We seek to understand more about domestic and family violence and sexual assault, and determine the effectiveness of strategies to make our communities safer for all.
Review the outcome measurement tools and processes used by WHWSS providers to promote consistency and improve the information available to government and service providers about outcomes for women accessing WHWBSS
QCDFVR was commissioned to evaluate the early implementation of the Women’s Health and Wellbeing Support Services (WHWSS) during 2019-2020. Existing services are funded to deliver WHWSS to support women’s longer-term recovery from gender-based violence which was identified as a gap in service delivery by the Queensland Government’s Special Taskforce on Domestic and Family Violence (the Taskforce, 2015).
The evaluation findings across 10 sites demonstrated the high need and value of WHWSS services. While providers developed a range of place-based service delivery models, there were many common elements of good practice to support women’s longer-term recovery. It is important to consider how these practices work together as a system of support and provide mutually reinforcing benefits for women. The findings regarding WHWSS service design and delivery highlighted the following enablers of this ‘support system’ for women:
Service approaches/philosophy: client-led, trauma-informed, empowerment approaches, practice informed by a DFV lens
Service types: multi-dimensional with mix of case management, therapeutic counselling, group programs, workshops/information sessions and social connection activities
Service structures: open, multiple entry points on journey from crisis to recovery, flexible, free, tailored to client needs, availability of long-term counselling to heal trauma
Integration into local service system: referral networks that enable access into WHWSS and referrals to other services women need including DFV crisis services; collaborative partnerships to broaden types of services offered to women
Place based: responsive to local needs and context
Culturally responsive: engaging with local Aboriginal and Torres Strait Islander communities and Culturally and Linguistically Diverse communities and providers.
TIMEFRAME: July 2021 – June 2022
The Queensland Government commissioned QCDFVR to evaluate the appropriateness and impact of the Queensland Indigenous Family Violence Prevention Forum and provide an evaluation report with recommendations for future QIFVP Forum models. The evaluation looked at the past 5 years of annual Forums with methods including desktop/document review and analysis as well as interviews and focus groups of Indigenous Advisory Group members of the Forum, purposive sample of participants of the Forum and QCDFVR staff involved in planning/facilitating the Forums over the past 5 years.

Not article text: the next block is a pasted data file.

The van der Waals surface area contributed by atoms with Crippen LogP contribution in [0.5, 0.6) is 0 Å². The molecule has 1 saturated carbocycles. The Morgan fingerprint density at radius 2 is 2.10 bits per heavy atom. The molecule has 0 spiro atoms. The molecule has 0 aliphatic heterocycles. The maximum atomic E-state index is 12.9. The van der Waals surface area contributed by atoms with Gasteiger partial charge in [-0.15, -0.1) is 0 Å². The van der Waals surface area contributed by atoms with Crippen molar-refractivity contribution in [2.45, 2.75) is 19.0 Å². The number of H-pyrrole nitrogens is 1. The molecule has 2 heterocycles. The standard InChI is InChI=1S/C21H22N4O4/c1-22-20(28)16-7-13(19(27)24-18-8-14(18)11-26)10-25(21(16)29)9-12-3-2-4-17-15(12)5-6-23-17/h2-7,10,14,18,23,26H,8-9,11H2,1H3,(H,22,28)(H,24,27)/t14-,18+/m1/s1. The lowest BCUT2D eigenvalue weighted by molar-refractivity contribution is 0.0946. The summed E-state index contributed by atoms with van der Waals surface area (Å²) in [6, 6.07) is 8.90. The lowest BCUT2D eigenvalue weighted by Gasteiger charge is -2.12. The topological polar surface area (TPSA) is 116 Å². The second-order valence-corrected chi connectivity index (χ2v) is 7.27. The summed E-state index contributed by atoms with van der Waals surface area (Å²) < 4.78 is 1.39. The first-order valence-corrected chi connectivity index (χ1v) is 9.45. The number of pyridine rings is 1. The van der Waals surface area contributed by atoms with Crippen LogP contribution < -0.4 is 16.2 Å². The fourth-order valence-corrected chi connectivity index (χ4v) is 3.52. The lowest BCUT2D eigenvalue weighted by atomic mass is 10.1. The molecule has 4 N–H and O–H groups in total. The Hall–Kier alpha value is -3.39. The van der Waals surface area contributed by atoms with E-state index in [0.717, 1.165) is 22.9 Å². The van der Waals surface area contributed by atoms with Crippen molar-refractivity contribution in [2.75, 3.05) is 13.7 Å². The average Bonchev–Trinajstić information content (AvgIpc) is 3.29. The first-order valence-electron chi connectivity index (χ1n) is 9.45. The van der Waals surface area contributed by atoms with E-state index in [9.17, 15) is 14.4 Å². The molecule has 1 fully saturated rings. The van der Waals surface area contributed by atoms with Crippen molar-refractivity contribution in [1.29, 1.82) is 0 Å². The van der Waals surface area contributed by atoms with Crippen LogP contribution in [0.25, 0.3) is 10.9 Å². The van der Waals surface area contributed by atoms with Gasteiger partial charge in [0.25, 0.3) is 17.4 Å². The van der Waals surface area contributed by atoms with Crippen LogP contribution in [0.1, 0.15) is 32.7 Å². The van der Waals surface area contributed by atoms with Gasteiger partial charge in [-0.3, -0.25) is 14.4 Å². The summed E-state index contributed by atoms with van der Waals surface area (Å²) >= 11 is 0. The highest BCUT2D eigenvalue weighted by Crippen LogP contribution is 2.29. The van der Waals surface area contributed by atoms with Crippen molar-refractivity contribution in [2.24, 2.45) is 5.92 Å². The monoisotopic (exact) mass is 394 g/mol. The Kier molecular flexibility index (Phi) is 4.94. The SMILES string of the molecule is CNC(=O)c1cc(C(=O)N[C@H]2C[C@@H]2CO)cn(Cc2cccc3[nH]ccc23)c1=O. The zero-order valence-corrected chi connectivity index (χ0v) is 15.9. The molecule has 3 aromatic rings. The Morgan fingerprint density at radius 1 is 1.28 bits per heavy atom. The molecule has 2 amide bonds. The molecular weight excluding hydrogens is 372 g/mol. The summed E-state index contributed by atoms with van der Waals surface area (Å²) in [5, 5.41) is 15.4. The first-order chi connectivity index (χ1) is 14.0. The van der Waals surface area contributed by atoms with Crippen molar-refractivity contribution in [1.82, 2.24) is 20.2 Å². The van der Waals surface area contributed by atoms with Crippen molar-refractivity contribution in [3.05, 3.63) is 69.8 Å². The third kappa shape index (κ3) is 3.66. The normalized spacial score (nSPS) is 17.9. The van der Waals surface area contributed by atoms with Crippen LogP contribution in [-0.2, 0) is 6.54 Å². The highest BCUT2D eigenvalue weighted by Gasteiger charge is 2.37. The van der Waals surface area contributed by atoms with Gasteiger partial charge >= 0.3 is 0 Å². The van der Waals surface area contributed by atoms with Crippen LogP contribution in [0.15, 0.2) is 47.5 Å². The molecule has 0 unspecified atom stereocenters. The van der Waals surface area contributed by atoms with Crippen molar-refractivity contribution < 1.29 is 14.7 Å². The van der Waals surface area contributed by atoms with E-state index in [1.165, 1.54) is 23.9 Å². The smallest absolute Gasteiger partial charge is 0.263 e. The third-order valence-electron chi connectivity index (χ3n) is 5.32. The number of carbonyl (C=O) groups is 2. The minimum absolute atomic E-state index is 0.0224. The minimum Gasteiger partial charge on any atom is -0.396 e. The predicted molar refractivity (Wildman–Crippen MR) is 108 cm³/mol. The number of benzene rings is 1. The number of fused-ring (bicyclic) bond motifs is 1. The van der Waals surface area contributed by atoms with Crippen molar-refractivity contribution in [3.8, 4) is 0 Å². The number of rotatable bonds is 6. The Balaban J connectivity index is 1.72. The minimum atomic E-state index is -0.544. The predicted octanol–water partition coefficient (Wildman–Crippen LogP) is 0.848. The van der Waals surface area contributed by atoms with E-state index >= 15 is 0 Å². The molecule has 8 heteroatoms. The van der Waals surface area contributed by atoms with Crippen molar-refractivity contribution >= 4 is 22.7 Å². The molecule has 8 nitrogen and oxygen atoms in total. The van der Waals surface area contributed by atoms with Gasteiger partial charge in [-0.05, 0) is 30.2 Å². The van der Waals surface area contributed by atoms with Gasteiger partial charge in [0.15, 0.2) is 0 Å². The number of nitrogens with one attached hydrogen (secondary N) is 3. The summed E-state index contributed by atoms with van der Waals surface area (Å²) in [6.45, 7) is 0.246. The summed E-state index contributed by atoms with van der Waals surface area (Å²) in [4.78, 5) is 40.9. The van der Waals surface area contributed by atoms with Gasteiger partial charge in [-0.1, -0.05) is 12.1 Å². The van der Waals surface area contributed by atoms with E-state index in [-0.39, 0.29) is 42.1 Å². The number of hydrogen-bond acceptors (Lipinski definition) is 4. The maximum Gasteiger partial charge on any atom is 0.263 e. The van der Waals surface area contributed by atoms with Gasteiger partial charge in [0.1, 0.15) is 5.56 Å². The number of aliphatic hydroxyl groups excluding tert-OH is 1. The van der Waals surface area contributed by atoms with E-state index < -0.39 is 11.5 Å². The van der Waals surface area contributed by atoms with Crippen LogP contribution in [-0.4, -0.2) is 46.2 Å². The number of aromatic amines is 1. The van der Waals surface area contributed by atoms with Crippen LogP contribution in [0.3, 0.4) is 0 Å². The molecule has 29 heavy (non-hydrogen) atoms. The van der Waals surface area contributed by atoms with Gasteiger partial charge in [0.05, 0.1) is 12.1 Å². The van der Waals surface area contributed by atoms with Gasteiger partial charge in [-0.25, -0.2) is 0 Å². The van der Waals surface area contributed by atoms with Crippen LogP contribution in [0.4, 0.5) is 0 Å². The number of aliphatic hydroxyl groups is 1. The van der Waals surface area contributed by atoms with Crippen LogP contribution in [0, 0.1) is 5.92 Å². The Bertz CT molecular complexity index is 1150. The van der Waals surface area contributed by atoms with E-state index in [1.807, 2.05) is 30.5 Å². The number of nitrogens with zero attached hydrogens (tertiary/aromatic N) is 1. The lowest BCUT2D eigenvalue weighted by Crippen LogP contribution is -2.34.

TIMEFRAME: June 2020 – July 2021
SPONSOR: Department of Justice and the Attorney General
The Queensland Indigenous Family Violence Legal Service (QIFVLS) developed their Case Management Practice (CMP) service to support clients engaging with their legal service since 2016. In 2019 QIFLVS engaged QCDFVR to review their CMP monitoring and evaluation tools and collaboratively develop an evaluation framework with QIFVLS.
In 2021 QIFVLS commissioned QCDFVR to conduct a process and outcome evaluation to identify the outcomes for CMP clients and what they consider have been the most important benefits of the CMP service. A process evaluation examined what was working well and suggestions for improvement from the perspective of clients, QIFVLS managers and staff, and key stakeholders. A case study was conducted in Rockhampton as the CMP service had been operating in this area the longest allowing us to examine the community connections and impact.
Our evaluation approach worked collaboratively with QIFVLS to co-design and implement this evaluation. We were culturally guided by our key contact at QIFVLS, Aunty Bino Toby, the QIFVLS Board, and our Indigenous researcher on the evaluation team, Jamie Anderson. Other members of the evaluation team were Dr Sue Carswell and Dr Vicki Lowik. Dr Heather Lovatt, QCDFVR Director had oversight.
TIMEFRAME: September 2021 – August 2022
SPONSOR: Queensland Indigenous Family Violence Legal Service (QIFVLS)
TIMEFRAME: September 2021 – August 2023
The Red Rose Foundation has taken a significant lead in putting non-fatal strangulation on the public agenda. Prior experience of non-fatal strangulation increases six-fold the chances of becoming a victim of attempted domestic homicide, and seven-fold the chances of becoming a victim of domestic homicide (Glass et al., 2009). In September 2021, the Red Rose Foundation launched the Strangulation Trauma Centre (STC) to provide immediate and long-term support, counselling, and systems advocacy for women who have experienced non-fatal strangulation. The Queensland Department of Justice and Attorney-General (DJAG) commissioned the Queensland Centre for Domestic and Family Violence Research (QCDFVR) to evaluate a twelve-month trial of the Strangulation Trauma Centre (January 2022-January 2023). This trial was an Australian first.